In my last post, I raised the following question in the context of TOCA:
(DFN-EXP-EMBODY-KNOWLEDGE-?) What does it mean for an expression to embody knowledge?
I didn’t find a lot to help me in the opening chapter I’ve been writing about here for some time. But thankfully, I’ve been reading faster than I’ve been blogging, and recently hit a section that should help me out.
It turns out, to my surprise, that this notion of embodiment is largely Popperian. In the third section of TOCA, Habermas introduces the Popperian notion of a “third world” of objective semantic contents.
We may first distinguish the following three worlds or universes: first the world of physical objects or physical states; secondly, the world of states of consciousness, or of mental states, or perhaps of behavioral dispositions to act; and thirdly, the world of objective contents of thought, especially the scientific and poetic thoughts and of works of art. (Popper, “Epistemology Without a Knowing Subject,” in TOCA, 76)
According to Habermas, Popper sees these three worlds as ontologically distinct. Apparently, the objective existence of the third world is intended to provide a way for objective science to proceed without dependency on a subject–which would, I suppose in Popper’s opinion, pollute the project. To this end, it is necessary for there to be both “embodied” and “unembodied” semantic contents:
Popper distinguishes between explicit semantic contents that are already embodied in phonemes and written signs … and those implicit semantic contents that are not yet “discovered,” not yet objectivated in carrier objects of the first world, but are simply inherent in already embodied meanings.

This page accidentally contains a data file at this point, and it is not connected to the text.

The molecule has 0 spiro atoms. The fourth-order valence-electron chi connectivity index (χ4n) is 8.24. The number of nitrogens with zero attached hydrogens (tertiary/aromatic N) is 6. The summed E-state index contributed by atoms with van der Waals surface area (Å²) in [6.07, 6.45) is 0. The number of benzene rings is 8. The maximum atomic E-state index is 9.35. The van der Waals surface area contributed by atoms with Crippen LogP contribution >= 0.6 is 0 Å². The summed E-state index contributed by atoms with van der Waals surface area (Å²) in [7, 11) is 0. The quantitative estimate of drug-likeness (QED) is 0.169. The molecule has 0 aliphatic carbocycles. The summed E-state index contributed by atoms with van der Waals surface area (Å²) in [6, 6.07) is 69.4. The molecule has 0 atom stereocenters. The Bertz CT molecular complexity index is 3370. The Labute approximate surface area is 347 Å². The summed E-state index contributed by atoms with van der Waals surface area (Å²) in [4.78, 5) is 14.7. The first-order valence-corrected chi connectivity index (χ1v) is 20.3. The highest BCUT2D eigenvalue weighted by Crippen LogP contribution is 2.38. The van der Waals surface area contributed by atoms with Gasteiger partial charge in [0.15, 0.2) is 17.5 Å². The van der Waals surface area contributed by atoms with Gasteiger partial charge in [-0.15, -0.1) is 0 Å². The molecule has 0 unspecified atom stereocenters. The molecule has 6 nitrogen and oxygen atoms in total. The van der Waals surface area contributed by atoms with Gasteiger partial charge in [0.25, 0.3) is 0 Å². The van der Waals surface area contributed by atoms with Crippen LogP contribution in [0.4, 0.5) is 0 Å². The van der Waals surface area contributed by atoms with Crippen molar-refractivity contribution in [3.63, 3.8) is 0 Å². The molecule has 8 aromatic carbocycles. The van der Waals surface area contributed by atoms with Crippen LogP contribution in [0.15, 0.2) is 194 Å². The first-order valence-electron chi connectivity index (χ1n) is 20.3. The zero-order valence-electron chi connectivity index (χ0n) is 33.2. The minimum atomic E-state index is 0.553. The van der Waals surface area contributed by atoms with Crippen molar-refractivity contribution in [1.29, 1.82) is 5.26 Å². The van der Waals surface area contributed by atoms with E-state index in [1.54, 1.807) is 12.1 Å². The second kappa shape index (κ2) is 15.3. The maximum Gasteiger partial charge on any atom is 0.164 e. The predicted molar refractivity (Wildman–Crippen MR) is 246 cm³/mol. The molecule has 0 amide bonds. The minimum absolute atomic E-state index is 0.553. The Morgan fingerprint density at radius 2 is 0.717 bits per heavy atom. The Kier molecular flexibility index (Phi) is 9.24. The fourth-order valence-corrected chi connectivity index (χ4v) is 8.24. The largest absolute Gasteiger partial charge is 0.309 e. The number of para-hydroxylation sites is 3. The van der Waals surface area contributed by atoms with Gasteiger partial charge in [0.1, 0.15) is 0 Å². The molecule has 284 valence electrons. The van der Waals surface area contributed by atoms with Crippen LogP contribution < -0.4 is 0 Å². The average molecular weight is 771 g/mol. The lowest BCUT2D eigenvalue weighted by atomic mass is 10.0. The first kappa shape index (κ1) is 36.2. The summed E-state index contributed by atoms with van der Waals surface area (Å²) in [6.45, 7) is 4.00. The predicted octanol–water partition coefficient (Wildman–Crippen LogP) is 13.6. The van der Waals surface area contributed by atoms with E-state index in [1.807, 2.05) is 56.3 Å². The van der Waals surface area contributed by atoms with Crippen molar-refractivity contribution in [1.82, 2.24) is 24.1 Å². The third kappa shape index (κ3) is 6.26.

These “unembodied world 3 objects” are an important indicator of the independence of the world of the objective mind. Symbolic formations are, it is true, generated by the productive human mind; but though they are themselves products, they confront the subjective mind with the objectivity of a problematic, uncomprehended complex of meaning that can be opened up only through intellectual labor.
Habermas goes on to correct Popper’s story and especially its application to sociology. But I suspect that he finds the metaphysical commitments here OK. Unfortunately, those commitments spook the hell out of me. To put my cards on the table: I’m currently a physicalist as far as the mind/body debate goes, for reasons that I think are best elucidated in Papineau’s Thinking about Consciousness, so I already disagree with the the distinction between Popper’s first and second worlds. And the third world? Well, I think it can be reduced back down to causal relations as well.
None of this is to say that I think Habermas’ project is fundamentally misguided. But I do think it would be easier to work with it if I could work out some adjustment to a more plausible metaphysical story.